That means fortunes aren't likely to dramatically rise for any of those would-be alternatives: Rubio, John Kasich and Jeb Bush.

Kasich, the second-place finisher in New Hampshire, began the year with just $2.5 million, about one-third as much as Bush and a quarter of Rubio's available cash. Kasich senior adviser Tom Rath said Tuesday he expects an infusion of donations based on the New Hampshire results. "We have a lot of people who have been promising money if we perform," Rath said. "Tonight, we performed."

As for Rubio and Bush, both campaigns were working hard to portray to donors their middle-of-the-pack finishes as a "win" of sorts. Yet both ended up well behind Trump and Kasich and were in a battle for third place with Cruz. The results leave little incentive for prospective donors looking for someone to take on Trump and Cruz to act now.

-----

Associated Press writers Ken Thomas, Emily Swanson and Julie Bykowicz contributed to this report.



Advertisements

Latest Canada & World News

  • Police in Taber, Alta., treat burning of Pride flag as an arson case

    Canada News CTV News
    TABER, Alta. -- Police in a small southern Alberta town are treating the burning of a rainbow Pride flag as an arson case. Taber Police Chief Graham Abela says someone used fuel to light a flag pole on fire Saturday and the flames spread to the flag. Source
  • 'Before tragedy strikes': Liberals launch centre to prevent home-grown terrorism

    Canada News CBC News
    The federal government has launched a new centre tasked with preventing the radicalization of Canadian young people. A special adviser will be named in coming months to oversee the local outreach and research projects funded through the Canada Centre for Community Engagement and Prevention of Violence. Source
  • Cladding manufacturer to stop production of some panels after Grenfell fire

    World News CBC News
    Cladding maker Arconic says it is discontinuing global sales of one type of composite paneling for high-rise buildings in the wake of the devastating fire that killed 79 people at Grenfell Tower. Arconic says in a statement Monday that Reynobond PE would no longer be sold for use in high-rise buildings. Source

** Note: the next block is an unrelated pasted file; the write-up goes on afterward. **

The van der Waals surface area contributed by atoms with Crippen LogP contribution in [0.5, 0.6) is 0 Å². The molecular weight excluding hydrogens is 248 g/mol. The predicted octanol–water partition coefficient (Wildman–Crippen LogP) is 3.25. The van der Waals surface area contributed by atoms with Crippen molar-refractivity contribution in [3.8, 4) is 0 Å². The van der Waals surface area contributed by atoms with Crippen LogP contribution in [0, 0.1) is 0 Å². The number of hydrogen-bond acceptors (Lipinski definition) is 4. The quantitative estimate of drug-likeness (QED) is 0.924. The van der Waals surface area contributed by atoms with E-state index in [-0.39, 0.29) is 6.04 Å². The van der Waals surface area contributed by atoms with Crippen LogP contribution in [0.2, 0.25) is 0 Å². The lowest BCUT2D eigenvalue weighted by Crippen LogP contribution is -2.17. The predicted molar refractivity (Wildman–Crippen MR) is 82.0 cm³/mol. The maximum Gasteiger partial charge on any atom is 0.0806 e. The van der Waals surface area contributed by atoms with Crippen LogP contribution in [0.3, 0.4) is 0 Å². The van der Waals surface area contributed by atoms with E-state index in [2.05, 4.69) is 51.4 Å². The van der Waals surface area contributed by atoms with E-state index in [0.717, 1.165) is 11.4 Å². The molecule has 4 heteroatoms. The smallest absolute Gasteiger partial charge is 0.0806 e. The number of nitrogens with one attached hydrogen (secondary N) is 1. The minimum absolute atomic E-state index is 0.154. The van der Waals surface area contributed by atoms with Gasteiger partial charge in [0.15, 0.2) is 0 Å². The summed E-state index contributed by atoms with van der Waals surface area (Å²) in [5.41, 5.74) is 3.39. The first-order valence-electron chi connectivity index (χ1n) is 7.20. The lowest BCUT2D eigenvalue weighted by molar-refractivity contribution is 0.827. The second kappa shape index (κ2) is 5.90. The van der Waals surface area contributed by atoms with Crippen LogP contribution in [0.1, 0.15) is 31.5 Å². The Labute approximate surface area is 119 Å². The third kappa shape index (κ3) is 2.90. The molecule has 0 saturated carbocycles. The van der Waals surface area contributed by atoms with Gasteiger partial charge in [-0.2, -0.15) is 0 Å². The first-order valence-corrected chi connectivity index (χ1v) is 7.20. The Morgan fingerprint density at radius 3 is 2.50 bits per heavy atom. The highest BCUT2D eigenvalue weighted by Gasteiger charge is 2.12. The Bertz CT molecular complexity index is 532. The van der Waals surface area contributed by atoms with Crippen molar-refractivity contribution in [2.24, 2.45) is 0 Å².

• Canadian woman first to lead Changing of the Guard ceremony

    Canada News Toronto Sun
    LONDON — A Canadian soldier has made history as the first woman to lead the Changing of the Guard ceremony at London’s Buckingham Palace. Megan Couto led her unit as it changed Queen Elizabeth II’s guards on Monday. Source
  • Donald Trump's travel ban goes into effect as case heads to U.S. Supreme Court

    World News Toronto Sun
    WASHINGTON — The Supreme Court of the United States is letting a limited version of President Donald Trump’s ban on travel from six mostly Muslim countries take effect, a victory for Trump in the biggest legal controversy of his young presidency. Source
  • Baby Doe killer convicted of 2nd-degree murder

    World News Toronto Sun
    BOSTON — A man was convicted Monday of second-degree murder in the death of a 2-year-old girl who became known as Baby Doe after her remains washed up on the shores of a Boston Harbor island. Michael McCarthy was charged in the 2015 killing of Bella Bond, his girlfriend’s daughter. Source
  • Man convicted of 2nd-degree murder in killing of Baby Doe

    World News CTV News
    BOSTON -- A man was convicted Monday of second-degree murder in the death of a 2-year-old girl who became known as Baby Doe after her remains washed up on the shores of a Boston Harbor island. Source
  • Body of what may be missing northern Alberta hunter found on river bank

    Canada News CTV News
    FORT CHIPEWYAN, Alta. -- The body of what is believed to be one of four men who disappeared during a hunting trip in northern Alberta more than two months ago has been located. RCMP in Fort Chipewyan say the body was discovered on the weekend on the bank of the Rocher River, about eight kilometres north of where a boat carrying the hunters was located. Source
  • Jewish leaders angry after plan for mixed-gender prayer area at Western Wall cancelled

    World News CBC News
    A high-profile group of Jewish leaders cancelled a gala event with Prime Minister Benjamin Netanyahu on Monday to protest his government's decision to scrap plans for a mixed-gender prayer area at Jerusalem's Western Wall. The move reflects an unprecedented gulf that has erupted between Israel and the Jewish diaspora over how Judaism can be practised in Israel. Source
  • Nunavut's suicide strategy includes Facebook, giving communities more control

    Canada News CTV News
    IQALUIT, Nunavut -- Social media plays a central role in a five-year plan aimed at reducing the number of suicides in Nunavut. "Just about everyone up here has a Facebook account," said David Lawson, an RCMP officer who is president of the Embrace Life Council, which helped produce the plan along with the Nunavut government, RCMP and other organizations. Source